The three pillars of self-importance

The human drama originates in our deep seated conflict between our perception of being the center of the world and the oh-not-so-obvious realization that we are basically nothing. Each human being considers himself to be the most important thing in the world, the center of the universe. Of course, the universe exists within the eye of the beholder, so it is natural to feel that way. If only it was not for our nearly subconscious feeling that we are all, well, less than grains of sand on the shores of time, that we are so inconsequential as to be non-existent for all practical reasons. The conflict between these two leads us to create the three pillars that support our life drama and reinforce our feeling of importance:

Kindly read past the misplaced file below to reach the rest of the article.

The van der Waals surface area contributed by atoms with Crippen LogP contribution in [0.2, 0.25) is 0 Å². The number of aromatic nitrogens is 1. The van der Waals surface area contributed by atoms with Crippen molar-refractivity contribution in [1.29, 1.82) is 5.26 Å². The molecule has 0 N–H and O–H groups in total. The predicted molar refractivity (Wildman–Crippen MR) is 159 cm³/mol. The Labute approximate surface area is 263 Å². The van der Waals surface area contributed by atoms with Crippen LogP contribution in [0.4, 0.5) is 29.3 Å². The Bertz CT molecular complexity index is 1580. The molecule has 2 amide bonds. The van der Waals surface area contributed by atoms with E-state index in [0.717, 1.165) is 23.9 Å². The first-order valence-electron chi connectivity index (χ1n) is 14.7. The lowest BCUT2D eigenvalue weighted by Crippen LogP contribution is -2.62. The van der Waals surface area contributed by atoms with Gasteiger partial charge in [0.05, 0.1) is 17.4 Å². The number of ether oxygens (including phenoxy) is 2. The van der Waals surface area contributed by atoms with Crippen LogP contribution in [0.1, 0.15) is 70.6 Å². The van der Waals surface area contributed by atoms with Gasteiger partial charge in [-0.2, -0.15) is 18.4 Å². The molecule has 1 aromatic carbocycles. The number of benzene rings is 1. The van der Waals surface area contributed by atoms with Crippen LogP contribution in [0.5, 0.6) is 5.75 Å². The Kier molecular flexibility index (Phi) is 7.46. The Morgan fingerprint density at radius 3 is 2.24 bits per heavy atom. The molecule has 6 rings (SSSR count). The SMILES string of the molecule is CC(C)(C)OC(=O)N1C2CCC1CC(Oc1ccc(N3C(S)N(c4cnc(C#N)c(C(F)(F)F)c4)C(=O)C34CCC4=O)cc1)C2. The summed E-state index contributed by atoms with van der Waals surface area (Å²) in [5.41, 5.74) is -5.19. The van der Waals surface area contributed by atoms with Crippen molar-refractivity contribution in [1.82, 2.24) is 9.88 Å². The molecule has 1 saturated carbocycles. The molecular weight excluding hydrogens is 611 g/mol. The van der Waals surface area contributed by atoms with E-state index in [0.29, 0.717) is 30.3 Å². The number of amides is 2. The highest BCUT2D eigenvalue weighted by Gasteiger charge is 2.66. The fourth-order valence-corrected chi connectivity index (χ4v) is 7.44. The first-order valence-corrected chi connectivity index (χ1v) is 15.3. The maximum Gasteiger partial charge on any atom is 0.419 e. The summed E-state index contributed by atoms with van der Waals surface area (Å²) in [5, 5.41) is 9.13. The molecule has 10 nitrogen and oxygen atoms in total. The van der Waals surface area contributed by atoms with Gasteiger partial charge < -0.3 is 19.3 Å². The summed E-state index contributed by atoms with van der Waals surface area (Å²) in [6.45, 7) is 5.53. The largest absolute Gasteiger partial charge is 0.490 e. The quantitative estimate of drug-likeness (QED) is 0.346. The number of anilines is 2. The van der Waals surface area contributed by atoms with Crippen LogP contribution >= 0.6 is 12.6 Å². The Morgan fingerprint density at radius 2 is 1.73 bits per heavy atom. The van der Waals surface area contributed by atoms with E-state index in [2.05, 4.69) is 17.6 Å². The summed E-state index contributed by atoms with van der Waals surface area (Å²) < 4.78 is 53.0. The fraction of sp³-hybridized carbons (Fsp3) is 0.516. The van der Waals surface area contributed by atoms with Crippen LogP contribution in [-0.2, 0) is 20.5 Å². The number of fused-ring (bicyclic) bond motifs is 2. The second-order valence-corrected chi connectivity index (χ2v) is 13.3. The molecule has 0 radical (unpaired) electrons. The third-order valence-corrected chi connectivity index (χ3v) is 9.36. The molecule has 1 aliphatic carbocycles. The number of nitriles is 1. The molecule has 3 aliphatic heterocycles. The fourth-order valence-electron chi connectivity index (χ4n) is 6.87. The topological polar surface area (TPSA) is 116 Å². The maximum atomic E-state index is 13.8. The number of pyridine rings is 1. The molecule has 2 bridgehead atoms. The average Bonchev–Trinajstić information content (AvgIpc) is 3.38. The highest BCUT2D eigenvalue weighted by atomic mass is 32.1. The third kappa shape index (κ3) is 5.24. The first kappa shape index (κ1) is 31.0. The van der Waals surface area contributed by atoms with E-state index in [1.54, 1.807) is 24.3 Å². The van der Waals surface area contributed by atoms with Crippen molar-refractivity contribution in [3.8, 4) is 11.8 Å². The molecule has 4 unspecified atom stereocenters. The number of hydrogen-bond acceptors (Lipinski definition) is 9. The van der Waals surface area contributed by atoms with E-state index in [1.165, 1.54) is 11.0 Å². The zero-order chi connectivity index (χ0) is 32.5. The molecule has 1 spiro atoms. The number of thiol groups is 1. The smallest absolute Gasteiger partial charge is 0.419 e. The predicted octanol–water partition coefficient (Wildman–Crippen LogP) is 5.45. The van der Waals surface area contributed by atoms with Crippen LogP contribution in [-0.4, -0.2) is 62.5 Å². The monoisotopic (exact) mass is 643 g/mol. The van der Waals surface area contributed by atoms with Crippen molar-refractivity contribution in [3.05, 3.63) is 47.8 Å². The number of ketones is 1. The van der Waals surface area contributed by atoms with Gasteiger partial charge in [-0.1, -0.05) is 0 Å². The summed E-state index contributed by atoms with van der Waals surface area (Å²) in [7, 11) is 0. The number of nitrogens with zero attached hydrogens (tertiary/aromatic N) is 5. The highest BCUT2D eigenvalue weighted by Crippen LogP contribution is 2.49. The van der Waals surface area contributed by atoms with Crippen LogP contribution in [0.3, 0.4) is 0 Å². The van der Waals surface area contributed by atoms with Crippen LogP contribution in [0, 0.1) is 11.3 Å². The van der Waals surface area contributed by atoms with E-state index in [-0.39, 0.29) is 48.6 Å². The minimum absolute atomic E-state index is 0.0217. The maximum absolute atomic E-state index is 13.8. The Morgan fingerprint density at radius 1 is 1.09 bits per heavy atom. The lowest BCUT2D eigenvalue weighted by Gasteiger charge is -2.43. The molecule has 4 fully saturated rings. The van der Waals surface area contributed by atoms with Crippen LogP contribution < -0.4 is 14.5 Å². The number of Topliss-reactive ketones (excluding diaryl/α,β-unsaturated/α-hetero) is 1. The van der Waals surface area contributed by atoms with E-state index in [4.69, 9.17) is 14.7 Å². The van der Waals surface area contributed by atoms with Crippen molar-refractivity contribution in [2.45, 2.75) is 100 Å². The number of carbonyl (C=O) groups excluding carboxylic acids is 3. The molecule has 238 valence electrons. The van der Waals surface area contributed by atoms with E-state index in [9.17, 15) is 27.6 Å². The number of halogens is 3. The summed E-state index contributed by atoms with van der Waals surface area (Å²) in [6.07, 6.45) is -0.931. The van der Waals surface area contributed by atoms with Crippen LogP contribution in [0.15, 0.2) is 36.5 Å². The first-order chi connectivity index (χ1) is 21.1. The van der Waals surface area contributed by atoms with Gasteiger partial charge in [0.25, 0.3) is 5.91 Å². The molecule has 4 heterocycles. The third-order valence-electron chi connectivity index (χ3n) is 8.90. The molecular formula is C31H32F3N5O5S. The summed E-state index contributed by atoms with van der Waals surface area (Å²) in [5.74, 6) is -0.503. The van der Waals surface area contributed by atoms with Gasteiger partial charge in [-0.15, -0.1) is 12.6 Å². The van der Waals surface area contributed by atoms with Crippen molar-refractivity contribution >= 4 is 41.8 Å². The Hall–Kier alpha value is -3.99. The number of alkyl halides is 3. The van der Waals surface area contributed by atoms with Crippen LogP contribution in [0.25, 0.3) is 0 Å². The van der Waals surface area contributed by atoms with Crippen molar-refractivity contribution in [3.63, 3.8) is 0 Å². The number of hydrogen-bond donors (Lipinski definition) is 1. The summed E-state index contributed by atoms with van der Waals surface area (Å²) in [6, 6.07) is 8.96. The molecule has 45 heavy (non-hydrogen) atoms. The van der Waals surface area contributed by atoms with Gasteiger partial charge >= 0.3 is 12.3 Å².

• Perception of wrongness tells us that there is something wrong with the world. Somehow we feel that we are qualified to judge how the world is wrong and what has to be done with it to make it all right.
  • Illusion of separateness deceives us into thinking that we are separate from everything around us, that we somehow can act on that system outside of us and retain our own wholeness.
  • Certainty of free will causes us to swell with self-importance and indulge in our little plays of life while postponing and ignoring the big questions that matter.

If we were but to strike down these three pillars, we would see that there is not really anything left to us. Those three synthetic concepts keep us all righteous and important, protecting us from the world, making sure we cannot see the truth that lies beyond.

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